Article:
James Bond and Philosophy: Questions are Forever
James Bond 007 strode into the human imagination in the novel Casino Royale in 1953 and hit the movie screens with Dr. No in 1962. He has become one of the best-known personalities, real or imagined, in global history. One out of every four people in the entire world has now seen a Bond movie, and every month thousands of new readers become addicted to Ian Fleming’s original Bond stories.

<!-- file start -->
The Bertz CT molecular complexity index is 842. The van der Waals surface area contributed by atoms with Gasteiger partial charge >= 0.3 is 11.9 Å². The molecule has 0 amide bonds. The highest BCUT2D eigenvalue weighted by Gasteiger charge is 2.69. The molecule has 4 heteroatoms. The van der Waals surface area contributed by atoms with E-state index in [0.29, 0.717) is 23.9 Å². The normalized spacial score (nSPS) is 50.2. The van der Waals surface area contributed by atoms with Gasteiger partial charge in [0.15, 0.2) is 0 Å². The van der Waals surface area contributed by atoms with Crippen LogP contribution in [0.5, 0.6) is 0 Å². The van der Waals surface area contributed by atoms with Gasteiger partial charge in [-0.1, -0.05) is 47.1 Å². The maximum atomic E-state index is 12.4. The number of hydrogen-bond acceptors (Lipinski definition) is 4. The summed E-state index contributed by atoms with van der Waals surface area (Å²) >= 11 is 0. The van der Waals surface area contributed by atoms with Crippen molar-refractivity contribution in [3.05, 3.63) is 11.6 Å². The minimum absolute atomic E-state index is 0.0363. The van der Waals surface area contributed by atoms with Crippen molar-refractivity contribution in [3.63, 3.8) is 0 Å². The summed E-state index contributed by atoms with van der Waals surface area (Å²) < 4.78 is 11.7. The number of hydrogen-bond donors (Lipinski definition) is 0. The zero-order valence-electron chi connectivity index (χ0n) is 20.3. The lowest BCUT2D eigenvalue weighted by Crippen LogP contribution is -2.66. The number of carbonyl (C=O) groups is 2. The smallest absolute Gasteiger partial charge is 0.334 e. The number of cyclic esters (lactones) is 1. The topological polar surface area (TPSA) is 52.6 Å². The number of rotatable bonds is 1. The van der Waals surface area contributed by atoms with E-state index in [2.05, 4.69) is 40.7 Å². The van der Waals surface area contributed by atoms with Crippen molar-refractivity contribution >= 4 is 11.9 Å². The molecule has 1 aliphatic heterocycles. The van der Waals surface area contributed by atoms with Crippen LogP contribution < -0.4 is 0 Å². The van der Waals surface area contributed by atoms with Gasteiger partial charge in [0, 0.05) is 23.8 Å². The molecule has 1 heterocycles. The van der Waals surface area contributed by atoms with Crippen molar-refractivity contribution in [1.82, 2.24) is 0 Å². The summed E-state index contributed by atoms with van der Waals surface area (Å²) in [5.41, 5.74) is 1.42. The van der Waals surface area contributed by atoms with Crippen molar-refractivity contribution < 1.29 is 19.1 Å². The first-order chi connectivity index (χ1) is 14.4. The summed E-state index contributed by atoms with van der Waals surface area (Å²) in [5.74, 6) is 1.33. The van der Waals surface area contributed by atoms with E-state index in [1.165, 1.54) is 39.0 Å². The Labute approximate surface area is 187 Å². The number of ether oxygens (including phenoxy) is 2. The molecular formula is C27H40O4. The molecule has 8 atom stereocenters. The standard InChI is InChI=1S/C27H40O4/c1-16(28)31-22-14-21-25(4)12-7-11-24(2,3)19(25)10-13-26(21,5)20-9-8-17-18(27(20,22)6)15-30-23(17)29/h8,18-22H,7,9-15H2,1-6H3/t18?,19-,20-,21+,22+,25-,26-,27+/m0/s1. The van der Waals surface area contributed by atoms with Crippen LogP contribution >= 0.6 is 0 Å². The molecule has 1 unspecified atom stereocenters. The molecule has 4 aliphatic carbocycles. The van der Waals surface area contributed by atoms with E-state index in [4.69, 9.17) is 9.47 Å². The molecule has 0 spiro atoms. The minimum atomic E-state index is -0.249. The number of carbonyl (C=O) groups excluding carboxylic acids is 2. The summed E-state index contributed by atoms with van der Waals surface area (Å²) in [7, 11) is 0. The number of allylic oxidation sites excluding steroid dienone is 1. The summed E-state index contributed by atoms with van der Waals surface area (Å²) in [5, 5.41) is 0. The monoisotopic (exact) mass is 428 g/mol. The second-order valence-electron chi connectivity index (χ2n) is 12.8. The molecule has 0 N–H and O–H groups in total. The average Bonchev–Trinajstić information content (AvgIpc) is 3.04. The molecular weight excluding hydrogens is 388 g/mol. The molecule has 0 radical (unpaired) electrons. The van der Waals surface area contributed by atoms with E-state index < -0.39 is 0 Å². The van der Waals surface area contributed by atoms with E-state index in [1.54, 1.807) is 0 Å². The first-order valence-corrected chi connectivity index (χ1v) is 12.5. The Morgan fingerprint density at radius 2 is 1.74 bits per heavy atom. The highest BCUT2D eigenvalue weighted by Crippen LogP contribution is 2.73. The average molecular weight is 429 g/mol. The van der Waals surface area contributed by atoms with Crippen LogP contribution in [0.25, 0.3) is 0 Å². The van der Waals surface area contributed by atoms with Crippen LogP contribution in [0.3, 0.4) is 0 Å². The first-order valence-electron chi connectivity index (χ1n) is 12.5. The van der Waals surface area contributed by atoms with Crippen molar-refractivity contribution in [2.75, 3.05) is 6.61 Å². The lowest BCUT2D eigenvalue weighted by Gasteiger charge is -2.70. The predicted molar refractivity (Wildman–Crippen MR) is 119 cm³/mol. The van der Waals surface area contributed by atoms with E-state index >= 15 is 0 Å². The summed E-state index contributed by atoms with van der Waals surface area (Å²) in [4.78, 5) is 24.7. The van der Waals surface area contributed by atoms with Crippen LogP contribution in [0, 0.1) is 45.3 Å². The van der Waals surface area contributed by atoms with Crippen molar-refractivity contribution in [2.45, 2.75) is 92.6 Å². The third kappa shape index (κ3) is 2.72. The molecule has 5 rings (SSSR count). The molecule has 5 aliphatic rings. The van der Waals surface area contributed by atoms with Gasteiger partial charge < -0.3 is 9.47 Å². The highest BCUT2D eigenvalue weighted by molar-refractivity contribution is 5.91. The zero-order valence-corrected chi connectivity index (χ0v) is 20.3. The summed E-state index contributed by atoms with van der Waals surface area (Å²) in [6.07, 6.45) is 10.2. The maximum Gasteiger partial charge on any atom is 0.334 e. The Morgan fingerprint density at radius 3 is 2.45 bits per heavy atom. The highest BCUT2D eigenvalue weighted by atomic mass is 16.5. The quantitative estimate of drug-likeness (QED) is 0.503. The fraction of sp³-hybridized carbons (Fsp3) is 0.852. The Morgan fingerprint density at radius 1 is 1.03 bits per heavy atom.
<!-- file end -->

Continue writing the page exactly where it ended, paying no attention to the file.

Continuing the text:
In James Bond and Philosophy, seventeen scholars examine hidden philosophical issues in the hazardous, deceptive, glamorous world of Double-0 Seven. Is Bond a Nietzschean hero who graduates "beyond good and evil"? Does Bond paradoxically break the law in order, ultimately, to uphold it like any "stupid policeman"? What can Bond’s razor-sharp reasoning powers tell us about the scientific pursuit of truth? Does 007’s license to kill help us understand the ethics of counterterrorism? What motivates all those despicable Bond villains—could it be a Hegelian quest for recognition?